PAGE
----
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Tenants denied 20% rent reduction by billionaire landlord’s agency

More than 100 residents in east London have been refused a rent reduction by their letting agent. 

Residents living at Tower Quay in Shacklewell had requested a 20% rent reduction to help cope during the Covid-19 pandemic, but letting agent Tower Quay properties reportedly told the residents to pay up “using the money they would have spent on lunches and holidays”.

Tower Quay, owned by Monaco-based tycoon John Christodoulou, is the agent for 170 flats in Somerford Grove, Shacklewell. 


A two-bedroom flat in the warehouse conversion block costs £1,495 per month to rent. 

Tower Quay properties told residents they would be expected to pay on time during the pandemic and that they were “not willing to budge”. 

The agent said: “Subsequently, when all of this is taken into account, in most cases we believe the impact on disposable income will be minimal, and there is therefore no justification for any reduction in rent, especially considering that whilst tenants are isolating the wear and tear in properties is increasing, which will be at the cost of the landlord.”

Christodoulou’s company owns a vast portfolio with more than 10 million sq ft of real estate, including a number of four and five star hotels such as the Four Seasons in Canary Wharf, London.  

One tenant told MailOnline: “Tower Quays are not providing any rental relief. We have had flatmates get laid off and are here on visas so unable to collect any benefits from the UK government yet we are told there is no rent ease.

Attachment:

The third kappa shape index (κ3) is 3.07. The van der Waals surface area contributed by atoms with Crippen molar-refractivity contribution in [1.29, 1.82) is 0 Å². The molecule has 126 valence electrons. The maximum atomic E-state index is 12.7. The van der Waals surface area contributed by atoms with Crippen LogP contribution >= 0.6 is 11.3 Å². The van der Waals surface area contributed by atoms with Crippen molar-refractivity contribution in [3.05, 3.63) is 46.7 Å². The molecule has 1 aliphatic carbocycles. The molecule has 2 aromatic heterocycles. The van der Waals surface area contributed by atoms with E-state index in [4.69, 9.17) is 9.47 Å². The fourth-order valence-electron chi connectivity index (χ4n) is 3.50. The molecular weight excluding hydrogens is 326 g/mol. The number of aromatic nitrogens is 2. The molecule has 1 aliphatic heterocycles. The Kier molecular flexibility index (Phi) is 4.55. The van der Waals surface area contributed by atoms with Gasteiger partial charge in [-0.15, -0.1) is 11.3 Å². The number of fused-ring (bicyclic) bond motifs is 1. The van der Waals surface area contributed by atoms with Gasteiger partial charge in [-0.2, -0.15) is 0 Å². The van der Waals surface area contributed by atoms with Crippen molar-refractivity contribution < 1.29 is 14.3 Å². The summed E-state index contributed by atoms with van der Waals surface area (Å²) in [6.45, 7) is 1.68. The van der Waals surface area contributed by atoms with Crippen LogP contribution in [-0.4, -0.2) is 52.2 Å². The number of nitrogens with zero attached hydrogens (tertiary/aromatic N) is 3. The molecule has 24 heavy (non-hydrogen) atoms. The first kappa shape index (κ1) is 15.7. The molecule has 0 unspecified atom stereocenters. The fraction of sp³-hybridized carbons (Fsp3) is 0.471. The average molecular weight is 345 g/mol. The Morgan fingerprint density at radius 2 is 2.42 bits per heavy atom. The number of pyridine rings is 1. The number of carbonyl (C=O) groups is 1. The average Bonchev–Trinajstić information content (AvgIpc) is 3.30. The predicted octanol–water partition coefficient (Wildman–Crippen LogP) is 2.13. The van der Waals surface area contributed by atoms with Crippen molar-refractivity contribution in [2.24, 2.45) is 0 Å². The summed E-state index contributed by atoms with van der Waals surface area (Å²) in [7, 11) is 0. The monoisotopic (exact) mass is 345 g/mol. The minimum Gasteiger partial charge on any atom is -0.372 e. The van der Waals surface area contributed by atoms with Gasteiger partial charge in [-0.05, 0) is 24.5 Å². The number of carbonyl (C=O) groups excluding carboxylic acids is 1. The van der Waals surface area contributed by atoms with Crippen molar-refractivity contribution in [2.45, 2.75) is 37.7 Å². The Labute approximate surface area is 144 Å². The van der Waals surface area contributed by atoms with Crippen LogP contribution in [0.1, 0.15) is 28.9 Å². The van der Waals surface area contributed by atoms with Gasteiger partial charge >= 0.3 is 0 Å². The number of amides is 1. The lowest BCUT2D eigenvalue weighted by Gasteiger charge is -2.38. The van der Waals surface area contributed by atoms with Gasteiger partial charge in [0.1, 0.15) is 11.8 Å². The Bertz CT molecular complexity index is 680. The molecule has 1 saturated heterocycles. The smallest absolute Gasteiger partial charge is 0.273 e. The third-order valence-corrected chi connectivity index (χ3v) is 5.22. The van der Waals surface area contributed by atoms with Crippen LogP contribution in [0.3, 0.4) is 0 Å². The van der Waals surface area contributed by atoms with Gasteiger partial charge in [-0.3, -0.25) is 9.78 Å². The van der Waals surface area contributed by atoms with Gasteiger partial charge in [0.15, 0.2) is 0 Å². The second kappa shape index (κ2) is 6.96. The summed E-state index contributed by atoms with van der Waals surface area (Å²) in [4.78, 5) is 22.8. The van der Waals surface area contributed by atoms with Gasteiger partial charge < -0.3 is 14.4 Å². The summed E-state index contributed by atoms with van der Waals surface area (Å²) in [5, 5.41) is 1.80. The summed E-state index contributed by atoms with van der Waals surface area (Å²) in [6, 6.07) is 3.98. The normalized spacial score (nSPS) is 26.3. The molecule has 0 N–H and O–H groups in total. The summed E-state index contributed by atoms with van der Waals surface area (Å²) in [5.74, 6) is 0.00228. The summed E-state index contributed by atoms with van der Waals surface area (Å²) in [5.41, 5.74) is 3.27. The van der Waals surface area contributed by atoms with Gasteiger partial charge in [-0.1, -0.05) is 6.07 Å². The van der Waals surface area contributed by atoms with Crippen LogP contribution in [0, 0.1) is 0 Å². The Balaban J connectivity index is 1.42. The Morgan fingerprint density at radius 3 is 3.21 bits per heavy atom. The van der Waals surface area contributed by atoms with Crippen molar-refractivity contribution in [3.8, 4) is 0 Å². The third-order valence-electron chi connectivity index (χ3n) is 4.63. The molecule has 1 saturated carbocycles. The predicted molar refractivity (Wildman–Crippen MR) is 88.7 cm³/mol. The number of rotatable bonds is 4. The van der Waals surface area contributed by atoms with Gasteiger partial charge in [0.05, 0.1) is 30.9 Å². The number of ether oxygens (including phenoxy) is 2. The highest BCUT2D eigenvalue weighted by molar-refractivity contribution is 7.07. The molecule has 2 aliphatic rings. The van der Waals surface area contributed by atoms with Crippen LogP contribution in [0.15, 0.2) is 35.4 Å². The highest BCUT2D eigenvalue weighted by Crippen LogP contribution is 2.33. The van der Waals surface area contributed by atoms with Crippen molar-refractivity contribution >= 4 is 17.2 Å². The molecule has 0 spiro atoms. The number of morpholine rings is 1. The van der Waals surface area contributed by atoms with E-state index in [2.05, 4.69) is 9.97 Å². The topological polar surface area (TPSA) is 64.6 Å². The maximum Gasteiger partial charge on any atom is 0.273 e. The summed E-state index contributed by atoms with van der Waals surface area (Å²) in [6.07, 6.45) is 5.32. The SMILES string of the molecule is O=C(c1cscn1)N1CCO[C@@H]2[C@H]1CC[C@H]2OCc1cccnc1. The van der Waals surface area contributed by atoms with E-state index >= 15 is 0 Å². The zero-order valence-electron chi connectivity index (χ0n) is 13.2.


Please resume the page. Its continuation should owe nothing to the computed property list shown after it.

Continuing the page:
“This is unacceptable at these times especially since there are plans laid out by the government to have a hold on their mortgages which would allow landlords to provide a freeze on rent or reduce rent.

“At a time when the world needs kindness and to come together, Tower Quay has been a company of greed and the picture of how not to behave in a global pandemic.”

A survey of 537 landlords carried out by eviction firm Landlord Action found that since the lockdown took place last month some 74% of landlords have been contacted by tenants saying they will struggle to pay their rent.

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  • icon

    So what ARE tenants going to spend the money saved on lunches and holidays?
    see why the wealth of the landlord affects the legal obligation to pay the AGREED levels of rent?

    • 23 April 2020 17:33 PM

    Why indeed??
    Can we LL go food shopping and expect all these very rich supermarket businesses to let us filthy rich greedy LL(there obviously being no other type abd nobody will state at what point society considers LL to be greedy), have free shopping!?.............................Nope thought not so why should the financial status of service providers have any bearing on whether the user of those services pays for them or not!!!??

    I'm afraid these ridiculous expectations by these looney lefty organisations are that LL should use their private assets to subsidise the lifestyles of feckless tenants.
    This is a societal issue which considers that LL should subsidise tenant lifestyles cos they can afford to do so..
    They can't but society seems to believe they should!!
    Why this attitude pervades like a CV19 virus infecting the general body politic I have no idea.
    If tenants cannot afford their rental property for WHATEVER reason they should offer to surrender their tenancy.
    It will then ve for the LL to make a BUSINESS decision as to what they wish to do

    But it will be the LL that will be in charge of what occurs and NOT the tenant dictating to the LL.

    In practice many LL may find little alternative than to retain existing tenants on adjusted rent.
    But that will be for the LL to determine.
    It is their business and businesses must be in the position to manage things as they feel apppropriate.

  • Ingrid Mott

    One solution: Governments need to pay tenants rent. To avoid steess, lies, conflift, eviction. The Government should bite the bullet and pay all landlords - we are the only ones not helped If we prove tenant cant pay we should get at least a 50% payment from the Council's reserve cash.


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